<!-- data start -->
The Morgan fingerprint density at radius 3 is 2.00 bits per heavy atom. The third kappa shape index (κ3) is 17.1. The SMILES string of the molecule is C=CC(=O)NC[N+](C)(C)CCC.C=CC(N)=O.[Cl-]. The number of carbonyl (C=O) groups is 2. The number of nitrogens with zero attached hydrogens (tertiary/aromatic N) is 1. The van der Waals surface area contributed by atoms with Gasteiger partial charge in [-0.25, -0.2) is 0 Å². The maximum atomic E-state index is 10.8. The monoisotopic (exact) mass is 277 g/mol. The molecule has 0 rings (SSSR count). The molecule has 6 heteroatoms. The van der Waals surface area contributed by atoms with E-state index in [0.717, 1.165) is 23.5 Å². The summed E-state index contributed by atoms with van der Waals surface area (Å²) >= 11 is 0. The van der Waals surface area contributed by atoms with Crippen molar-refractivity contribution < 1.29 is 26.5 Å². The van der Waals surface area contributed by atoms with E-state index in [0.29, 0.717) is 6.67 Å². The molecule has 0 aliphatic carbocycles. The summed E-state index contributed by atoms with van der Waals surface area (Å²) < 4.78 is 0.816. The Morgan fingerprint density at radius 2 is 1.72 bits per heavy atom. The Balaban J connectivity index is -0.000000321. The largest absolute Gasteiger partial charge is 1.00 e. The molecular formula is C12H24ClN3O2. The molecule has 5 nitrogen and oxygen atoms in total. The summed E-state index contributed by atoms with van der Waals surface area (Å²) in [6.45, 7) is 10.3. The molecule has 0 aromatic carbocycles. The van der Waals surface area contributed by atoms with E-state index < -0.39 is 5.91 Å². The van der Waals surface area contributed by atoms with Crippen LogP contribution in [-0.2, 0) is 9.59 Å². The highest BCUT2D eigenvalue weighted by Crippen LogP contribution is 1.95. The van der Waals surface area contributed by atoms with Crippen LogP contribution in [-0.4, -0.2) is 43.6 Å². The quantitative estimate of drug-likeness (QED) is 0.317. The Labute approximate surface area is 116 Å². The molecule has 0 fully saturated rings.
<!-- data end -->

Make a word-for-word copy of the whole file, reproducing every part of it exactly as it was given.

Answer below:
The Morgan fingerprint density at radius 3 is 2.00 bits per heavy atom. The third kappa shape index (κ3) is 17.1. The SMILES string of the molecule is C=CC(=O)NC[N+](C)(C)CCC.C=CC(N)=O.[Cl-]. The number of carbonyl (C=O) groups is 2. The number of nitrogens with zero attached hydrogens (tertiary/aromatic N) is 1. The van der Waals surface area contributed by atoms with Gasteiger partial charge in [-0.25, -0.2) is 0 Å². The maximum atomic E-state index is 10.8. The monoisotopic (exact) mass is 277 g/mol. The molecule has 0 rings (SSSR count). The molecule has 6 heteroatoms. The van der Waals surface area contributed by atoms with E-state index in [0.717, 1.165) is 23.5 Å². The summed E-state index contributed by atoms with van der Waals surface area (Å²) >= 11 is 0. The van der Waals surface area contributed by atoms with Crippen molar-refractivity contribution < 1.29 is 26.5 Å². The van der Waals surface area contributed by atoms with E-state index in [0.29, 0.717) is 6.67 Å². The molecule has 0 aliphatic carbocycles. The summed E-state index contributed by atoms with van der Waals surface area (Å²) < 4.78 is 0.816. The Morgan fingerprint density at radius 2 is 1.72 bits per heavy atom. The Balaban J connectivity index is -0.000000321. The largest absolute Gasteiger partial charge is 1.00 e. The molecular formula is C12H24ClN3O2. The molecule has 5 nitrogen and oxygen atoms in total. The summed E-state index contributed by atoms with van der Waals surface area (Å²) in [6.45, 7) is 10.3. The molecule has 0 aromatic carbocycles. The van der Waals surface area contributed by atoms with E-state index < -0.39 is 5.91 Å². The van der Waals surface area contributed by atoms with Crippen LogP contribution in [-0.2, 0) is 9.59 Å². The highest BCUT2D eigenvalue weighted by Crippen LogP contribution is 1.95. The van der Waals surface area contributed by atoms with Crippen LogP contribution in [-0.4, -0.2) is 43.6 Å². The quantitative estimate of drug-likeness (QED) is 0.317. The Labute approximate surface area is 116 Å². The molecule has 0 fully saturated rings.